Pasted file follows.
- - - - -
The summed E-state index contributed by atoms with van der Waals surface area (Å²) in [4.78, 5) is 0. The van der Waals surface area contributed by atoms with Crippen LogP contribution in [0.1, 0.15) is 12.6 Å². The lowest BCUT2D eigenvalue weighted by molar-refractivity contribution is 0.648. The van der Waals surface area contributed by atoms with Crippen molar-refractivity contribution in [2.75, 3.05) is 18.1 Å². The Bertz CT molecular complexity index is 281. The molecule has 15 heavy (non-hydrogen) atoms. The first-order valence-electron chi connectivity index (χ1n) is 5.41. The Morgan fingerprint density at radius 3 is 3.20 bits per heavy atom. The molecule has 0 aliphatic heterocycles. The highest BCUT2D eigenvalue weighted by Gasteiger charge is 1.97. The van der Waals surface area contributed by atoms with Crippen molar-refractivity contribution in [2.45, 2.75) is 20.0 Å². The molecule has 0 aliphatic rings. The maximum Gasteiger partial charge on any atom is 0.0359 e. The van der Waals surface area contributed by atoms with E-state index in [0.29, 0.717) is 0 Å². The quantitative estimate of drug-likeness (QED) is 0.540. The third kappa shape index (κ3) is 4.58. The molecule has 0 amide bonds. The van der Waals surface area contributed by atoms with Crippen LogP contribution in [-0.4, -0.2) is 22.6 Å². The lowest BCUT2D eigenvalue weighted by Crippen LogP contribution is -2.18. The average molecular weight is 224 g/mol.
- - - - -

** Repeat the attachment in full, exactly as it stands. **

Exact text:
The summed E-state index contributed by atoms with van der Waals surface area (Å²) in [4.78, 5) is 0. The van der Waals surface area contributed by atoms with Crippen LogP contribution in [0.1, 0.15) is 12.6 Å². The lowest BCUT2D eigenvalue weighted by molar-refractivity contribution is 0.648. The van der Waals surface area contributed by atoms with Crippen molar-refractivity contribution in [2.75, 3.05) is 18.1 Å². The Bertz CT molecular complexity index is 281. The molecule has 15 heavy (non-hydrogen) atoms. The first-order valence-electron chi connectivity index (χ1n) is 5.41. The Morgan fingerprint density at radius 3 is 3.20 bits per heavy atom. The molecule has 0 aliphatic heterocycles. The highest BCUT2D eigenvalue weighted by Gasteiger charge is 1.97. The van der Waals surface area contributed by atoms with Crippen molar-refractivity contribution in [2.45, 2.75) is 20.0 Å². The molecule has 0 aliphatic rings. The maximum Gasteiger partial charge on any atom is 0.0359 e. The van der Waals surface area contributed by atoms with E-state index in [0.29, 0.717) is 0 Å². The quantitative estimate of drug-likeness (QED) is 0.540. The third kappa shape index (κ3) is 4.58. The molecule has 0 amide bonds. The van der Waals surface area contributed by atoms with Crippen LogP contribution in [-0.4, -0.2) is 22.6 Å². The lowest BCUT2D eigenvalue weighted by Crippen LogP contribution is -2.18. The average molecular weight is 224 g/mol.